Terms: Spr | Units: 1-5 | UG Reqs: WAY-A-II | Grading: Letter or Credit/No Credit
Instructors: Ilchuk, Y. (PI)

SLAVIC 155: St. Petersburg: Imagining a City, Building a City (URBANST 156)

St. Petersburg, the world's most beautiful city, was designed to display an 18th-century autocrat's power and to foster ties between Russia and the West - on the tsar's terms. It went through devastating floods and a deadly siege; it birthed the "Petersburg myth," poems and prose that explore the force of the state and the individual's ability to resist. This class addresses the struggle between the authorities and the inhabitants; the treacherous natural environment; the city as a node in national and international networks of communication; the development of urban transportation networks; and the supply of goods. NOTE: This course is required of students attending the overseas seminar to St. Petersburg in September 2018.Class times to be determined upon the availability of all enrolled students. Please contact instructor(s) via email if you have any questions.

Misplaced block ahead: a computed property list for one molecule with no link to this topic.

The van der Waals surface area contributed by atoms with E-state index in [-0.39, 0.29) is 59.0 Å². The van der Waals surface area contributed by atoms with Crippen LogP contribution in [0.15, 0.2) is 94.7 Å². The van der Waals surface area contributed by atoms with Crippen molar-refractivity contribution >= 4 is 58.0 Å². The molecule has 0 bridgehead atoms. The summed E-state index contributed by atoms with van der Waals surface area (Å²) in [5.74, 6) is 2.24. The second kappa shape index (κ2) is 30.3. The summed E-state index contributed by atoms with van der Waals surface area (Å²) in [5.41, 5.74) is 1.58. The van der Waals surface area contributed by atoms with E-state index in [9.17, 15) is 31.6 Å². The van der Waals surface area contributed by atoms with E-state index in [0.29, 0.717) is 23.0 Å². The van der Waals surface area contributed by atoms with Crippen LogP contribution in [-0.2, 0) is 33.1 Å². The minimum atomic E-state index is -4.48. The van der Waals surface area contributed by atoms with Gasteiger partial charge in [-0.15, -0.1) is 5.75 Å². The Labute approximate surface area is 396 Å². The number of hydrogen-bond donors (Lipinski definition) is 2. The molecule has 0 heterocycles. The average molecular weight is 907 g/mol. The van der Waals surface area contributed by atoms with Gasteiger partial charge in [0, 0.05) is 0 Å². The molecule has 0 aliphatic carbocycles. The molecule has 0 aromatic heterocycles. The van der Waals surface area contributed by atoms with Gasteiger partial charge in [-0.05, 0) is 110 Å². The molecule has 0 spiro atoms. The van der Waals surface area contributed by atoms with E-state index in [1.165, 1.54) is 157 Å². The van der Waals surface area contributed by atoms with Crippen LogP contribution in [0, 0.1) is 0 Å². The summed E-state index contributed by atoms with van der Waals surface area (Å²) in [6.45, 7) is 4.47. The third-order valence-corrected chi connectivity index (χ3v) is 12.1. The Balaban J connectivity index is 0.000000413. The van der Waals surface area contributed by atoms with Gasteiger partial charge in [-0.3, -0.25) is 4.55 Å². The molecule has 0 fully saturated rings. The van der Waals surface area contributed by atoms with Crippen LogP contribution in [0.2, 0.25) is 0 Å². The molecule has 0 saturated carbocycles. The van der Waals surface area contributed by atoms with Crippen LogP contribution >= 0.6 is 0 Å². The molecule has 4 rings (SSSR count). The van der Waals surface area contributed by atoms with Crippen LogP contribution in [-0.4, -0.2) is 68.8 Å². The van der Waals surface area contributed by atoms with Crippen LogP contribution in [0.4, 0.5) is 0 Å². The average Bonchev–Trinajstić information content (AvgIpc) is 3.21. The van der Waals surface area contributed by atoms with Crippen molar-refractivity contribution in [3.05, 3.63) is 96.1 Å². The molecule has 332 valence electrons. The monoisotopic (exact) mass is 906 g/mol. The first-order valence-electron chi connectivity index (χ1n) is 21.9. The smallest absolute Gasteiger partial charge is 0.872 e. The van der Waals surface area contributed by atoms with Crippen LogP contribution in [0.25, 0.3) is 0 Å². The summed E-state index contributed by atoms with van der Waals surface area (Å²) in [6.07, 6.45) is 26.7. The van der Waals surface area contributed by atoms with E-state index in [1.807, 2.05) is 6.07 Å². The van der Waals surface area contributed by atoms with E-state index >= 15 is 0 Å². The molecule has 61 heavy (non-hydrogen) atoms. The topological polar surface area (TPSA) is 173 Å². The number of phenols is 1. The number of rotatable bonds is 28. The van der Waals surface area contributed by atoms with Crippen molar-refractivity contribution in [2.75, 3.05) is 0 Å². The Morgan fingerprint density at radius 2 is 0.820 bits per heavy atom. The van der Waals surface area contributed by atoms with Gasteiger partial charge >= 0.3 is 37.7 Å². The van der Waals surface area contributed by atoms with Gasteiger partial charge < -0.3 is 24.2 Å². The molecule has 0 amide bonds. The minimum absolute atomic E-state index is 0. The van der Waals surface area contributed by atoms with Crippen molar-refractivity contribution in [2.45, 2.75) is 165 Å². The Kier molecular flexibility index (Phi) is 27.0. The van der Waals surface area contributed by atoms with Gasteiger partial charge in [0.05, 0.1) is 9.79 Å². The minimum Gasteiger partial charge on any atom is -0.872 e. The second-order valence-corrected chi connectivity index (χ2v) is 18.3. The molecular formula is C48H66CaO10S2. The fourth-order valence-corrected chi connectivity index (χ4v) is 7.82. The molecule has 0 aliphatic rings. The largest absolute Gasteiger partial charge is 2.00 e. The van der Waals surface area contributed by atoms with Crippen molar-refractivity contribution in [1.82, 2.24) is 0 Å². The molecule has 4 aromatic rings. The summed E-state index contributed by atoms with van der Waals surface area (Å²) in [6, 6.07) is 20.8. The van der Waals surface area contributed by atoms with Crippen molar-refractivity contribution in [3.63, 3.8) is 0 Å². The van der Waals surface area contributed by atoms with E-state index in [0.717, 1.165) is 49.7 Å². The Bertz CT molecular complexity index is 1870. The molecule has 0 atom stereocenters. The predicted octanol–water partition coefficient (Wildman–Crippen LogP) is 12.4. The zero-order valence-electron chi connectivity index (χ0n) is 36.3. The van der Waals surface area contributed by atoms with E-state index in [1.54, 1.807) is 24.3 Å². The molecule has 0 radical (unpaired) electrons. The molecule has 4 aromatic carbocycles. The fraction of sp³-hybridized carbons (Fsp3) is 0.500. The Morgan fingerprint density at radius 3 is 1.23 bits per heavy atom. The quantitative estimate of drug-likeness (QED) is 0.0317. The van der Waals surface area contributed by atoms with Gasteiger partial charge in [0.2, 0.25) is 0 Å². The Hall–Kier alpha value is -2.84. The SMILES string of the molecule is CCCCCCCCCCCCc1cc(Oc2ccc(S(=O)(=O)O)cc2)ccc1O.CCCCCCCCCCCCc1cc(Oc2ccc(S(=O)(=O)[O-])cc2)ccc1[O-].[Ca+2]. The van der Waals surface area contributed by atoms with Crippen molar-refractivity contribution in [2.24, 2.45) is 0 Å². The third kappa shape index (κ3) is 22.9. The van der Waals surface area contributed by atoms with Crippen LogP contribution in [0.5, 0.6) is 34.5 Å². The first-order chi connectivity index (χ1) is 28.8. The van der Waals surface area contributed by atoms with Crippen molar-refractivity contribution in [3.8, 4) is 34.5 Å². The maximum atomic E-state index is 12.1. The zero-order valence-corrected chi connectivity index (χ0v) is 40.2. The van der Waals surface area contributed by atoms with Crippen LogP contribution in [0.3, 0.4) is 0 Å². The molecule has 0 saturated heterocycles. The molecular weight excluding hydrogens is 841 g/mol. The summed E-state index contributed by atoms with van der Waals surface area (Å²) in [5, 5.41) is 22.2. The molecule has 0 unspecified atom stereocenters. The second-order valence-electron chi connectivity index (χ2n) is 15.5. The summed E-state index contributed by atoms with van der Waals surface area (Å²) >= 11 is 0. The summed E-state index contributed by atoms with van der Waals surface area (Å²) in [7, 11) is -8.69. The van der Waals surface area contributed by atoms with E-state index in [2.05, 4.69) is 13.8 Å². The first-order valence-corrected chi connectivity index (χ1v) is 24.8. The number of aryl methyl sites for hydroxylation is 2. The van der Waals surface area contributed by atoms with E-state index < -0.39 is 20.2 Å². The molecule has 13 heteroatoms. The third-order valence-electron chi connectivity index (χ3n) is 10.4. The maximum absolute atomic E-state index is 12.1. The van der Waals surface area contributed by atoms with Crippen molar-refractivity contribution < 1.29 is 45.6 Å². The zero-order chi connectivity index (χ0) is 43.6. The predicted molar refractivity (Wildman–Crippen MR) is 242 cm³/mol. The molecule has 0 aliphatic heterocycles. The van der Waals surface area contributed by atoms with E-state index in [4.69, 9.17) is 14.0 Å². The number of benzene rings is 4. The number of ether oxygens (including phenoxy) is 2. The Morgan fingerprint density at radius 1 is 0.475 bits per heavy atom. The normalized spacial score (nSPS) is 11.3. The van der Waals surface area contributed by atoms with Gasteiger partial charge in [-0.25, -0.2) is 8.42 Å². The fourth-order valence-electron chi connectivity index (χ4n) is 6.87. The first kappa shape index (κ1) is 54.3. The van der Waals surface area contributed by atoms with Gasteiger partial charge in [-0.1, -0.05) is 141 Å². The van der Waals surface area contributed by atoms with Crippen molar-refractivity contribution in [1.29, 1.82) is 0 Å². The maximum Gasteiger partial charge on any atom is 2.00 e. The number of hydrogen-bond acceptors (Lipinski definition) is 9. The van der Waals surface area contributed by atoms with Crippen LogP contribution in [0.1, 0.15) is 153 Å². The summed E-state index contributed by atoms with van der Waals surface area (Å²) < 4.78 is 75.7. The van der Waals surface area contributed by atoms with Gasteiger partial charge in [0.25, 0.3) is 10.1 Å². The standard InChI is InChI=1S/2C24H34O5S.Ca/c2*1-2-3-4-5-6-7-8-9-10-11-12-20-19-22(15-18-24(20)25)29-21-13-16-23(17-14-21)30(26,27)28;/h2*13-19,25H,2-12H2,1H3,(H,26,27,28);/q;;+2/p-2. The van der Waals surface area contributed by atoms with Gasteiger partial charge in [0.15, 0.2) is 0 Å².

Terms: Spr | Units: 1-2 | Grading: Letter (ABCD/NP)

SLAVIC 181: Philosophy and Literature (CLASSICS 42, COMPLIT 181, ENGLISH 81, FRENCH 181, GERMAN 181, ITALIAN 181, PHIL 81)

Required gateway course for Philosophical and Literary Thought; crosslisted in departments sponsoring the Philosophy and Literature track. Majors should register in their home department; non-majors may register in any sponsoring department. Introduction to major problems at the intersection of philosophy and literature, with particular focus on the question of value: what, if anything, does engagement with literary works do for our lives? Issues include aesthetic self-fashioning, the paradox of tragedy, the paradox of caring, the truth-value of fiction, metaphor, authorship, irony, make-believe, expression, edification, clarification, and training. Readings are drawn from literature and film, philosophical theories of art, and stylistically interesting works of philosophy. Authors may include Sophocles, Chaucer, Dickinson, Proust, Woolf, Borges, Beckett, Kundera, Charlie Kaufman; Barthes, Foucault, Nussbaum, Walton, Nehamas; Plato, Montaigne, Schopenhauer, Nietzsche, and Sartre. Taught in English.